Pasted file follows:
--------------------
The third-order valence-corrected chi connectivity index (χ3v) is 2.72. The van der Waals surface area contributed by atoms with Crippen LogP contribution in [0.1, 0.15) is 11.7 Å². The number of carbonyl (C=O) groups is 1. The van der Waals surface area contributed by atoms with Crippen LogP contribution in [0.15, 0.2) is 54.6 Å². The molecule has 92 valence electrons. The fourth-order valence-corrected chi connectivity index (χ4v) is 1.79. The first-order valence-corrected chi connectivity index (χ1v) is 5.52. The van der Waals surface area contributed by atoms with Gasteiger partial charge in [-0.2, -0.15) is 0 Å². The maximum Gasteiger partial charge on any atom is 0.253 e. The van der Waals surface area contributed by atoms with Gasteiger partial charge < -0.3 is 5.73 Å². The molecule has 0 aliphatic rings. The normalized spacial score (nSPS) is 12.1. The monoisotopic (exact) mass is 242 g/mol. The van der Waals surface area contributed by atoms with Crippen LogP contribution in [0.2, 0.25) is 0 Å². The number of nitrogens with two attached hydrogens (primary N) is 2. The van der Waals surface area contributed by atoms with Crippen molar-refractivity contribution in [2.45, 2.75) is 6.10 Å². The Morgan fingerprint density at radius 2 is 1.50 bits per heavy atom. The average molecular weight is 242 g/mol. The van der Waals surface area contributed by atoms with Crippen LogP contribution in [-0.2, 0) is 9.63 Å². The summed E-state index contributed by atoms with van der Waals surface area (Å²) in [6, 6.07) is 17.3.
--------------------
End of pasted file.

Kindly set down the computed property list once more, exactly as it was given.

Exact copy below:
The third-order valence-corrected chi connectivity index (χ3v) is 2.72. The van der Waals surface area contributed by atoms with Crippen LogP contribution in [0.1, 0.15) is 11.7 Å². The number of carbonyl (C=O) groups is 1. The van der Waals surface area contributed by atoms with Crippen LogP contribution in [0.15, 0.2) is 54.6 Å². The molecule has 92 valence electrons. The fourth-order valence-corrected chi connectivity index (χ4v) is 1.79. The first-order valence-corrected chi connectivity index (χ1v) is 5.52. The van der Waals surface area contributed by atoms with Gasteiger partial charge in [-0.2, -0.15) is 0 Å². The maximum Gasteiger partial charge on any atom is 0.253 e. The van der Waals surface area contributed by atoms with Gasteiger partial charge < -0.3 is 5.73 Å². The molecule has 0 aliphatic rings. The normalized spacial score (nSPS) is 12.1. The monoisotopic (exact) mass is 242 g/mol. The van der Waals surface area contributed by atoms with Crippen LogP contribution in [0.2, 0.25) is 0 Å². The number of nitrogens with two attached hydrogens (primary N) is 2. The van der Waals surface area contributed by atoms with Crippen molar-refractivity contribution in [2.45, 2.75) is 6.10 Å². The Morgan fingerprint density at radius 2 is 1.50 bits per heavy atom. The average molecular weight is 242 g/mol. The van der Waals surface area contributed by atoms with Crippen LogP contribution in [-0.2, 0) is 9.63 Å². The summed E-state index contributed by atoms with van der Waals surface area (Å²) in [6, 6.07) is 17.3.